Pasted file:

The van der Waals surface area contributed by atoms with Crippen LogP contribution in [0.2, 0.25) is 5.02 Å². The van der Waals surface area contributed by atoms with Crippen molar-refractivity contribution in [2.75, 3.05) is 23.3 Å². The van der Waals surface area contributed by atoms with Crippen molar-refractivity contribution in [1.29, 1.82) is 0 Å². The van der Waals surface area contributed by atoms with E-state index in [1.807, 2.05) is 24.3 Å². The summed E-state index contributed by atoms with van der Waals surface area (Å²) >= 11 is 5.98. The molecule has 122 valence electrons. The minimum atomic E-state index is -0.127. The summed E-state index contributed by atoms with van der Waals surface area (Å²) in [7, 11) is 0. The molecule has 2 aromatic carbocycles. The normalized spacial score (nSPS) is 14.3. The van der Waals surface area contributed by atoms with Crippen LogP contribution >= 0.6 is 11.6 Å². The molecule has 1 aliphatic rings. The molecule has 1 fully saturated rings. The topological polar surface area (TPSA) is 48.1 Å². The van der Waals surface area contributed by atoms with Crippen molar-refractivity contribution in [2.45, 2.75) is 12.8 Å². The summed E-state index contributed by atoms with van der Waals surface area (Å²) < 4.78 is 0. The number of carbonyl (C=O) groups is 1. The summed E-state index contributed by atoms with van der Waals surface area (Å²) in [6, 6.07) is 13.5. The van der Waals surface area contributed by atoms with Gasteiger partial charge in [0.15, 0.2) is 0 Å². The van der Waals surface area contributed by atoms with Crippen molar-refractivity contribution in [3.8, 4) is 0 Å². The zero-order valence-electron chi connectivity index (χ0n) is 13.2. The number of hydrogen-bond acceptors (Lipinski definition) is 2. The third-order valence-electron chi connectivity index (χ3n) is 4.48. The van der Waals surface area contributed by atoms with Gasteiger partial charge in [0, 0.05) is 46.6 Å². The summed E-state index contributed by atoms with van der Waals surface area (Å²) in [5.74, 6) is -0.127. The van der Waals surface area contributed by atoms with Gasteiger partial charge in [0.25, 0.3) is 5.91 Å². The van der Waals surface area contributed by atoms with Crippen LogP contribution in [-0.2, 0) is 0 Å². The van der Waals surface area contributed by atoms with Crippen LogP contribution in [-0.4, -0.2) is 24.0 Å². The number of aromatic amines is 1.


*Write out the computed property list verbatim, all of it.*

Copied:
The van der Waals surface area contributed by atoms with Crippen LogP contribution in [0.2, 0.25) is 5.02 Å². The van der Waals surface area contributed by atoms with Crippen molar-refractivity contribution in [2.75, 3.05) is 23.3 Å². The van der Waals surface area contributed by atoms with Crippen molar-refractivity contribution in [1.29, 1.82) is 0 Å². The van der Waals surface area contributed by atoms with E-state index in [1.807, 2.05) is 24.3 Å². The summed E-state index contributed by atoms with van der Waals surface area (Å²) >= 11 is 5.98. The molecule has 122 valence electrons. The minimum atomic E-state index is -0.127. The summed E-state index contributed by atoms with van der Waals surface area (Å²) in [7, 11) is 0. The molecule has 2 aromatic carbocycles. The normalized spacial score (nSPS) is 14.3. The van der Waals surface area contributed by atoms with Crippen LogP contribution >= 0.6 is 11.6 Å². The molecule has 1 aliphatic rings. The molecule has 1 fully saturated rings. The topological polar surface area (TPSA) is 48.1 Å². The van der Waals surface area contributed by atoms with Crippen molar-refractivity contribution in [2.45, 2.75) is 12.8 Å². The summed E-state index contributed by atoms with van der Waals surface area (Å²) < 4.78 is 0. The number of carbonyl (C=O) groups is 1. The summed E-state index contributed by atoms with van der Waals surface area (Å²) in [6, 6.07) is 13.5. The van der Waals surface area contributed by atoms with Gasteiger partial charge in [0.15, 0.2) is 0 Å². The van der Waals surface area contributed by atoms with Crippen molar-refractivity contribution in [3.8, 4) is 0 Å². The zero-order valence-electron chi connectivity index (χ0n) is 13.2. The number of hydrogen-bond acceptors (Lipinski definition) is 2. The third-order valence-electron chi connectivity index (χ3n) is 4.48. The van der Waals surface area contributed by atoms with Gasteiger partial charge in [0, 0.05) is 46.6 Å². The summed E-state index contributed by atoms with van der Waals surface area (Å²) in [5.74, 6) is -0.127. The van der Waals surface area contributed by atoms with Gasteiger partial charge in [0.25, 0.3) is 5.91 Å². The van der Waals surface area contributed by atoms with Crippen LogP contribution in [-0.2, 0) is 0 Å². The van der Waals surface area contributed by atoms with Crippen LogP contribution in [-0.4, -0.2) is 24.0 Å². The number of aromatic amines is 1.